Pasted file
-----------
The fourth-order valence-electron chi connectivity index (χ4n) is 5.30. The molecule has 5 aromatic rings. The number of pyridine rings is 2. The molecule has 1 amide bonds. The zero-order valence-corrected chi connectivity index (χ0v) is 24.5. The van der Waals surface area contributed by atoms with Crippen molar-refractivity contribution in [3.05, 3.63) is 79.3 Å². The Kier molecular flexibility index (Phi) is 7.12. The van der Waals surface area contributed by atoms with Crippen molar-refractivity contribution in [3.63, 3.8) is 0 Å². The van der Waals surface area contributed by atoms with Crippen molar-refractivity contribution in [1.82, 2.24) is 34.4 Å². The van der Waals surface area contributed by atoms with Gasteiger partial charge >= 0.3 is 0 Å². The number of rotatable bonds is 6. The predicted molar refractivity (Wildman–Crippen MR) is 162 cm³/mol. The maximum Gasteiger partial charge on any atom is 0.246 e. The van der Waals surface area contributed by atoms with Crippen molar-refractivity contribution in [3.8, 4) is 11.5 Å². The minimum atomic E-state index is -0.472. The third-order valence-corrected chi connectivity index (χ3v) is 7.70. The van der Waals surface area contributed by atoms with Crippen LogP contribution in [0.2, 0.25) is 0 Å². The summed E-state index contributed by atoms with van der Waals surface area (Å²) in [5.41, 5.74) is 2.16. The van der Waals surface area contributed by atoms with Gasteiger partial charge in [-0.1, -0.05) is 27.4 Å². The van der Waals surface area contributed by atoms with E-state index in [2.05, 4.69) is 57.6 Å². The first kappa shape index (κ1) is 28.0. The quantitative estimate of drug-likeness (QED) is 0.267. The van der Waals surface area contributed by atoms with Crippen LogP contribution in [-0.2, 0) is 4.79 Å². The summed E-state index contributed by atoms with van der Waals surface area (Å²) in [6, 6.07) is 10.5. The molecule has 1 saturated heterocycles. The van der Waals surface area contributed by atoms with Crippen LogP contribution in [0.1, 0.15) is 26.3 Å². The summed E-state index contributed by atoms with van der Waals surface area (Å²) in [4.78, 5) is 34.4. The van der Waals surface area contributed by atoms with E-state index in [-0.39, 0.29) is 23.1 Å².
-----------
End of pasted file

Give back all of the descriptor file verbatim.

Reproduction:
The fourth-order valence-electron chi connectivity index (χ4n) is 5.30. The molecule has 5 aromatic rings. The number of pyridine rings is 2. The molecule has 1 amide bonds. The zero-order valence-corrected chi connectivity index (χ0v) is 24.5. The van der Waals surface area contributed by atoms with Crippen molar-refractivity contribution in [3.05, 3.63) is 79.3 Å². The Kier molecular flexibility index (Phi) is 7.12. The van der Waals surface area contributed by atoms with Crippen molar-refractivity contribution in [3.63, 3.8) is 0 Å². The van der Waals surface area contributed by atoms with Crippen molar-refractivity contribution in [1.82, 2.24) is 34.4 Å². The van der Waals surface area contributed by atoms with Gasteiger partial charge >= 0.3 is 0 Å². The number of rotatable bonds is 6. The predicted molar refractivity (Wildman–Crippen MR) is 162 cm³/mol. The maximum Gasteiger partial charge on any atom is 0.246 e. The van der Waals surface area contributed by atoms with Crippen molar-refractivity contribution in [3.8, 4) is 11.5 Å². The minimum atomic E-state index is -0.472. The third-order valence-corrected chi connectivity index (χ3v) is 7.70. The van der Waals surface area contributed by atoms with Crippen LogP contribution in [0.2, 0.25) is 0 Å². The summed E-state index contributed by atoms with van der Waals surface area (Å²) in [5.41, 5.74) is 2.16. The van der Waals surface area contributed by atoms with Gasteiger partial charge in [-0.1, -0.05) is 27.4 Å². The van der Waals surface area contributed by atoms with E-state index in [2.05, 4.69) is 57.6 Å². The first kappa shape index (κ1) is 28.0. The quantitative estimate of drug-likeness (QED) is 0.267. The van der Waals surface area contributed by atoms with Crippen LogP contribution in [-0.2, 0) is 4.79 Å². The summed E-state index contributed by atoms with van der Waals surface area (Å²) in [6, 6.07) is 10.5. The molecule has 1 saturated heterocycles. The van der Waals surface area contributed by atoms with Crippen LogP contribution in [0.1, 0.15) is 26.3 Å². The summed E-state index contributed by atoms with van der Waals surface area (Å²) in [4.78, 5) is 34.4. The van der Waals surface area contributed by atoms with E-state index in [-0.39, 0.29) is 23.1 Å².